After all this research, what do we plan to do?

Well, it depends on what kind of trip we will be on:

  • If we have plenty of time, and our goal is to explore Amdo a bit, it sounds like a great option to fly to Xining, stay a couple of days, then move on out to Kumbum monastery, Kokonor (Qinghai Lake), and the stunning nomadic lands of Amdo.  After some weeks out in Amdo, we would head back to Xining and take the train to Lhasa, better prepared for the next step in altitude.
  • If Lhasa and Central Tibet is our focus, we would suck it up and fly in again, with Diamox, and take the train out, to catch the experience and the views, and possibly jump off at Xining, to fly on elsewhere.

That’s just us, of course :-) Please consult your doctor before you head off for any of these.

We hope this helps in your decision making! Please let us know what you think.

We’re still researching the Tibet train, and will post again later on schedules and fares, as well as what to expect on the train itself.

If you have knowledge of or experience with this train, and you can correct or expand on anything in this post, please comment below.

UPDATE: APRIL 10, 2012

Losang from the Land of Snows Blog had some great responses to questions we ask him about this. Thanks, as always, Losang!

There have been a handful of people having died from the train (usually dying shortly after arriving in Lhasa), but this would be a very, very small percentage (less than 0.00001%) and many of these people were in poor health to begin with.

The train schedules to Lhasa usually change every 18 months or so. Currently, there are 2 trains per day going from Xining to Lhasa. The first departs at 15:04 and arrives the next day at 14:55. The second train departs in the evening at 22:00 and arrives at 21:40 the next evening. I highly suggest taking the earlier train as you will see more of what this route has to offer.

To me, it is so funny because for years the guidebook writers described the route from Golmud to Lhasa as being “barren, bleak and monotonous”! Those writers must have been blind! It is an incredible route, much of which crosses through the remote western portion of Yushu Tibet Autonomous Prefecture and the Kekexili (A Chen Gang Gyab) Nature Preserve, which is where most of the wildlife live along the route as well as countless high, snow-capped peaks.

If you are planning a trip to Tibet, check out our free, easy and ethical Tibet Travel Service in which we match you with hand-picked, top Tibet travel agents dedicated to supporting the local Tibetan economy and culture.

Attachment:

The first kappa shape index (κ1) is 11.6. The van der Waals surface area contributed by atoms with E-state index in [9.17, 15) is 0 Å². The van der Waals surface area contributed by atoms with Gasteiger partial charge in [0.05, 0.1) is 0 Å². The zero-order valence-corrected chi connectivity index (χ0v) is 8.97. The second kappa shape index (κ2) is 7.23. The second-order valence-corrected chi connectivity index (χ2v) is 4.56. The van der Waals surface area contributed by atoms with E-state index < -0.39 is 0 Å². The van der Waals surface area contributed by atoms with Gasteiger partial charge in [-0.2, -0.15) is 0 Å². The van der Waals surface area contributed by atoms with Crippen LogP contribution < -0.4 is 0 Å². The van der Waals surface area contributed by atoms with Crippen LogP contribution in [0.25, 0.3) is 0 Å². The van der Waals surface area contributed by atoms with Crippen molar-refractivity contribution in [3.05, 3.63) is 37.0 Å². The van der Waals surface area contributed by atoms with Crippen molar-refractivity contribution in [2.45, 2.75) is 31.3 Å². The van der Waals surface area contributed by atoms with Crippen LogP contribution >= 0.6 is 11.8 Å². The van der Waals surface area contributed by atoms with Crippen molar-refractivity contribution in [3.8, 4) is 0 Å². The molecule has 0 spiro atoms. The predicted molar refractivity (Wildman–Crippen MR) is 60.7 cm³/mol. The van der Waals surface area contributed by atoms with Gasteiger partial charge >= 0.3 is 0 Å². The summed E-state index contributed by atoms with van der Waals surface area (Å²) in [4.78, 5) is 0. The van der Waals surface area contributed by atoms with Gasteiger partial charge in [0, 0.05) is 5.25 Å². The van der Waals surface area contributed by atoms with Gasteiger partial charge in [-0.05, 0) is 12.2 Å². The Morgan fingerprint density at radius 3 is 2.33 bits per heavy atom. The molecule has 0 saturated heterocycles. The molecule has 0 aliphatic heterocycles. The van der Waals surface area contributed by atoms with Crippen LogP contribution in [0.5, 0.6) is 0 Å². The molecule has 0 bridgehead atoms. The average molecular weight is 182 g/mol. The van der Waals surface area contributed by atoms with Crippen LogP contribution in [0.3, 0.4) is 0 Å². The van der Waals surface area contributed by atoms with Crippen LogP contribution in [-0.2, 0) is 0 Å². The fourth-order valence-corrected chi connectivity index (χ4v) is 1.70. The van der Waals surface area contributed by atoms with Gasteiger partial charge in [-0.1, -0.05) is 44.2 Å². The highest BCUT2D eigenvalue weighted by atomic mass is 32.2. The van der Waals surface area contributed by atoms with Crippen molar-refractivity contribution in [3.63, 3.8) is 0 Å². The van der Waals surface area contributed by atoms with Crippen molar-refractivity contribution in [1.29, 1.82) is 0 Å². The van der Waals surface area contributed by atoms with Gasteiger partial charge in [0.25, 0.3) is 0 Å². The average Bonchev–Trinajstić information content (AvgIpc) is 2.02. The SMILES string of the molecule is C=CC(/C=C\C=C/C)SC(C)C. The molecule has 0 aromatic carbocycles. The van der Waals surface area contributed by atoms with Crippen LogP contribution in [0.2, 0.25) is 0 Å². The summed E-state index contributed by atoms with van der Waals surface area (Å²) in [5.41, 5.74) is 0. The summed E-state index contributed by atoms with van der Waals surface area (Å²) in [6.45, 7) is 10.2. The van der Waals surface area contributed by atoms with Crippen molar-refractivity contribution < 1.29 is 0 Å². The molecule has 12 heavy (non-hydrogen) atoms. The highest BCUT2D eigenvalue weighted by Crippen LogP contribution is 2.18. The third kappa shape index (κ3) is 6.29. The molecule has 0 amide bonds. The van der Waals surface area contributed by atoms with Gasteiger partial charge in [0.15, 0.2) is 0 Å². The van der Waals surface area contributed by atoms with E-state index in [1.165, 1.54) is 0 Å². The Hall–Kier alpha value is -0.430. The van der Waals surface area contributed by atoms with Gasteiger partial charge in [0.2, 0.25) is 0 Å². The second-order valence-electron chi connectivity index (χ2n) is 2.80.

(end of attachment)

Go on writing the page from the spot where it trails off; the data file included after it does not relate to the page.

1. We always try out best to give correct attribution to images we find online, but this one is so widespread that we can’t with any certainty say where it first came from. If you know, let us know :-)

2. Note that all numbers are approximate. We used Wikipedia (which we are sad to say is often inaccurate when it comes to Tibet topics) for altitudes, and compiled the trip hours form various online timetables and reports.

3. According to the Outdoor Action Guide to High Altitude at Princeton, altitude is “defined on the following scale High (8,000 – 12,000 feet [2,438 – 3,658 meters]), Very High (12,000 – 18,000 feet [3,658 – 5,487 meters]). Most people can go up to 8,000 feet (2,438 meters) with minimal effect.”

4. Every person is different, but in our case, it wasn’t pleasant, but it also wasn’t that bad. We flew into Lhasa, and at some point during the first 24 hours, developed a bad headache, and felt weak, weird and breathless when moving around. For one whole day, we just mostly lay around. We didn’t sleep well and added tiredness to the weak and weird on the second day, but began walking very slowly around, with lots of rest, and soaking up the atmosphere. By the third day we were much better, and except for panting like lunatics with any stairs, we were basically fine to walk slowly around, visit the Jokhang and Ramoche temples, easy stuff like that. This was a trip without Diamox. On another trip, one of us used Diamox and experienced significantly less altitude sickness symptoms, though there were unpleasant side effects of tingling in the fingers and toes.


  1. says

    The problem with Wu’s train study is the missing context : people do get AMS both on flyins and the nonstop Beijing-Lhasa run , but it’s worse in every way on the flyins . More ( twice as many ) get AMS , more get it in worse forms , and need more treatment in Lhasa . Thus is just from comparing the nonstop run with flyins from Beijing , every extra night at 2000+ meters will be an added bonus.

    I’ve posted a comparison on the studies made up to now on my blog below, with some more options for acclimatizing :

  2. Judy christopher says